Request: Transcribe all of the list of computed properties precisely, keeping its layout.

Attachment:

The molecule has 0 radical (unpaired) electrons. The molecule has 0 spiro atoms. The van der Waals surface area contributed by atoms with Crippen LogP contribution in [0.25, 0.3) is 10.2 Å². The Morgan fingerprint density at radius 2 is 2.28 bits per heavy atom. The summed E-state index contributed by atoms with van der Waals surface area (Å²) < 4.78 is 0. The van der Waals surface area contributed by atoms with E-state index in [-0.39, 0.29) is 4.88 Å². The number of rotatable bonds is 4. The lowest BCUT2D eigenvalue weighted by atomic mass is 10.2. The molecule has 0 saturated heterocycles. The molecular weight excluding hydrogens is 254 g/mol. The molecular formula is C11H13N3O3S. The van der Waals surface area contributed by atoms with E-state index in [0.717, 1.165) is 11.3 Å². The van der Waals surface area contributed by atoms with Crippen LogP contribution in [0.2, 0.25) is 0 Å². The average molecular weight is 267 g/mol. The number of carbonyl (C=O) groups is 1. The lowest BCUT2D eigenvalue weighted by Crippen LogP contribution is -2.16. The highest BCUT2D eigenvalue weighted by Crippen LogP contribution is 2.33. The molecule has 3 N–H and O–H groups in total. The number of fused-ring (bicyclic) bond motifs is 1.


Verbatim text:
The molecule has 0 radical (unpaired) electrons. The molecule has 0 spiro atoms. The van der Waals surface area contributed by atoms with Crippen LogP contribution in [0.25, 0.3) is 10.2 Å². The Morgan fingerprint density at radius 2 is 2.28 bits per heavy atom. The summed E-state index contributed by atoms with van der Waals surface area (Å²) < 4.78 is 0. The van der Waals surface area contributed by atoms with E-state index in [-0.39, 0.29) is 4.88 Å². The number of rotatable bonds is 4. The lowest BCUT2D eigenvalue weighted by atomic mass is 10.2. The molecule has 0 saturated heterocycles. The molecular weight excluding hydrogens is 254 g/mol. The molecular formula is C11H13N3O3S. The van der Waals surface area contributed by atoms with E-state index in [0.717, 1.165) is 11.3 Å². The van der Waals surface area contributed by atoms with Crippen LogP contribution in [0.2, 0.25) is 0 Å². The average molecular weight is 267 g/mol. The number of carbonyl (C=O) groups is 1. The lowest BCUT2D eigenvalue weighted by Crippen LogP contribution is -2.16. The highest BCUT2D eigenvalue weighted by Crippen LogP contribution is 2.33. The molecule has 3 N–H and O–H groups in total. The number of fused-ring (bicyclic) bond motifs is 1.